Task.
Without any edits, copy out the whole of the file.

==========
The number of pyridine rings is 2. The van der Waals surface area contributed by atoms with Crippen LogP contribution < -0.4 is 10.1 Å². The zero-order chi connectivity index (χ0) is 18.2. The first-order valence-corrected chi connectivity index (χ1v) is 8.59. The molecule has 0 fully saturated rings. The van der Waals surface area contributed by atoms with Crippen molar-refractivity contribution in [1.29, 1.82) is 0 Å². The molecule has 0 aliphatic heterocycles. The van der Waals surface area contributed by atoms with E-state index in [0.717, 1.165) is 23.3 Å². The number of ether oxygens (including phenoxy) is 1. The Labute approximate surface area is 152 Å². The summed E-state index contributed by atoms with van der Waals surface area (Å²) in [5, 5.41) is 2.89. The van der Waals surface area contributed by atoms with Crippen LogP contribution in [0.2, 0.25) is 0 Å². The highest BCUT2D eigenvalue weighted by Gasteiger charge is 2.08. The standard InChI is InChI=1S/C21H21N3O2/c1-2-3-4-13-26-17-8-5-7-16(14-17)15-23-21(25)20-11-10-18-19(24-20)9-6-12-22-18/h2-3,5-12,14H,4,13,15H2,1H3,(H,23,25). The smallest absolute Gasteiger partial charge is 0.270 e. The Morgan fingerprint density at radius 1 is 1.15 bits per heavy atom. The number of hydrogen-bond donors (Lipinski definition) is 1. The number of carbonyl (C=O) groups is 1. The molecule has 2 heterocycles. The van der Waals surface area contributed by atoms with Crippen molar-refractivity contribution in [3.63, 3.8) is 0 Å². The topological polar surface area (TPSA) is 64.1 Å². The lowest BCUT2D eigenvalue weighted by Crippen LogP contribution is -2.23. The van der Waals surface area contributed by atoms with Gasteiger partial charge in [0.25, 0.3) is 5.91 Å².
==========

The number of pyridine rings is 2. The van der Waals surface area contributed by atoms with Crippen LogP contribution < -0.4 is 10.1 Å². The zero-order chi connectivity index (χ0) is 18.2. The first-order valence-corrected chi connectivity index (χ1v) is 8.59. The molecule has 0 fully saturated rings. The van der Waals surface area contributed by atoms with Crippen molar-refractivity contribution in [1.29, 1.82) is 0 Å². The molecule has 0 aliphatic heterocycles. The van der Waals surface area contributed by atoms with E-state index in [0.717, 1.165) is 23.3 Å². The number of ether oxygens (including phenoxy) is 1. The Labute approximate surface area is 152 Å². The summed E-state index contributed by atoms with van der Waals surface area (Å²) in [5, 5.41) is 2.89. The van der Waals surface area contributed by atoms with Crippen LogP contribution in [0.2, 0.25) is 0 Å². The highest BCUT2D eigenvalue weighted by Gasteiger charge is 2.08. The standard InChI is InChI=1S/C21H21N3O2/c1-2-3-4-13-26-17-8-5-7-16(14-17)15-23-21(25)20-11-10-18-19(24-20)9-6-12-22-18/h2-3,5-12,14H,4,13,15H2,1H3,(H,23,25). The smallest absolute Gasteiger partial charge is 0.270 e. The Morgan fingerprint density at radius 1 is 1.15 bits per heavy atom. The number of hydrogen-bond donors (Lipinski definition) is 1. The number of carbonyl (C=O) groups is 1. The molecule has 2 heterocycles. The van der Waals surface area contributed by atoms with Crippen molar-refractivity contribution in [3.63, 3.8) is 0 Å². The topological polar surface area (TPSA) is 64.1 Å². The lowest BCUT2D eigenvalue weighted by Crippen LogP contribution is -2.23. The van der Waals surface area contributed by atoms with Gasteiger partial charge in [0.25, 0.3) is 5.91 Å².